QuickVerse has two tools for searching Biblical text: an Analytical Greek search tool designed to work with a morphologically tagged Greek NT module, and a general search tool used for searching English language Bible, as well as all other books – including user-created books. The most recent versions of QV introduce a couple other specialized searching tools I’ll discuss below.

The Search Dialog:

The general search tool has three modes (selectable from a drop-down): Text, Phrase, and Verse Reference. Newer versions of QuickVerse have a fourth mode, Text in Titles, which was an optional parameter to Text mode searches in version 11, and which I never found any use for.

The dialog box includes a pop-up keyboard for “typing” with mouse clicks in various languages. Recent search terms can be recalled in the search box, but associated parameters (even including search mode) are not likewise recalled, limiting the usefulness of this time-saving feature.

There is no facility to search for Strong’s codes as such, but you can search Strong’s-tagged books with a text search for a code, such as for G2588.

Search Logic:

Text searches allow for combining words using the Boolean operators AND, OR, XOR, and NOT. An implicit OR is supplied if there is no operator between two terms (personally, I think programs should instead AND terms by default, so that using more search terms narrows results rather than expanding them, but that is just a preference). Operators must be entered in ALL CAPS, or by using logical symbols (&, |, X, !). There’s a pick button for those who want to stop typing and use the mouse to input the operators between words.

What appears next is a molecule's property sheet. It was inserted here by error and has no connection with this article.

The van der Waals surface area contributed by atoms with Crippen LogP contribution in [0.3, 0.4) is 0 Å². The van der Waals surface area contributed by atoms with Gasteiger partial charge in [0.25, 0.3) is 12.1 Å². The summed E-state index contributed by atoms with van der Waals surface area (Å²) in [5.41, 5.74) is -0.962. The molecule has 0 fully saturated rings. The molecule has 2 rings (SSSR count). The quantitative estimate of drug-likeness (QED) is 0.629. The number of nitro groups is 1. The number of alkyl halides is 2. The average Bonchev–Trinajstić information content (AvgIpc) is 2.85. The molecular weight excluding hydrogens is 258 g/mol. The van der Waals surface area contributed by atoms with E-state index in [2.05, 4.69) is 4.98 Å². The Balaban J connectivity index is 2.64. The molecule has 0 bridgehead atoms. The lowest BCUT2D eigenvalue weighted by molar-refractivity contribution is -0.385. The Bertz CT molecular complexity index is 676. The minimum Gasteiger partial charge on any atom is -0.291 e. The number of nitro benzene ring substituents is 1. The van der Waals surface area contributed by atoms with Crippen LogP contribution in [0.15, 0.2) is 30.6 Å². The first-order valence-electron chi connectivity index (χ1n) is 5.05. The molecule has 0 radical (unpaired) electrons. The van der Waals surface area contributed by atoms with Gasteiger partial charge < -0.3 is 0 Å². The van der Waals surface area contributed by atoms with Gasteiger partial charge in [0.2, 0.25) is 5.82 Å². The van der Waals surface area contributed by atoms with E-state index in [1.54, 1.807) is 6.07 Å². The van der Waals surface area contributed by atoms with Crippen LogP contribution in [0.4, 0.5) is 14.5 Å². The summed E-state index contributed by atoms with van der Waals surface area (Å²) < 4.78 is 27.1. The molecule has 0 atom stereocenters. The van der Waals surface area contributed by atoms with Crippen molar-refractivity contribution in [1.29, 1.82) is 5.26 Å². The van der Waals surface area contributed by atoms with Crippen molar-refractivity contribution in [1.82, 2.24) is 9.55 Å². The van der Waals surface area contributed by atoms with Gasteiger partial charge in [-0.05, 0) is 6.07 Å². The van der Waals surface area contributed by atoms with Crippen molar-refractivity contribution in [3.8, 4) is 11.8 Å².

There is no NEAR operator, but the Search dialog includes a drop-down box where the user selects whether the Boolean logic is applied against terms within the same verse, the same chapter, or the same book. This is a poor substitute for a NEAR operator, and I can’t imagine wanting to search for two words, but only if they exist in the same book!

Terms can be grouped in parentheses for greater control, and both * and ? wildcards are accepted. Regular expressions are not supported.

Setting Scope:

Selecting the target books to search is done via an expandable tree control which shows the entire library – including User Books. Multiple books – including multiple Bibles – can be searched simultaneously.

Setting a filter for Bible ranges is done via a drop-down text box. The only default range options are All, Old Testament, and New Testament, but you can type your own search ranges into the box, and recently defined custom ranges are added to the selectable options in the drop-down. Creating a search range for non-contiguous books is no problem (e.g. manually enter {Luke, Acts} to search only within Luke and Acts while ignoring John).

Extra-biblical text within Bibles (e.g. marginal notes and comments) cannot be searched, although – as noted below – book introductions cannot be excluded.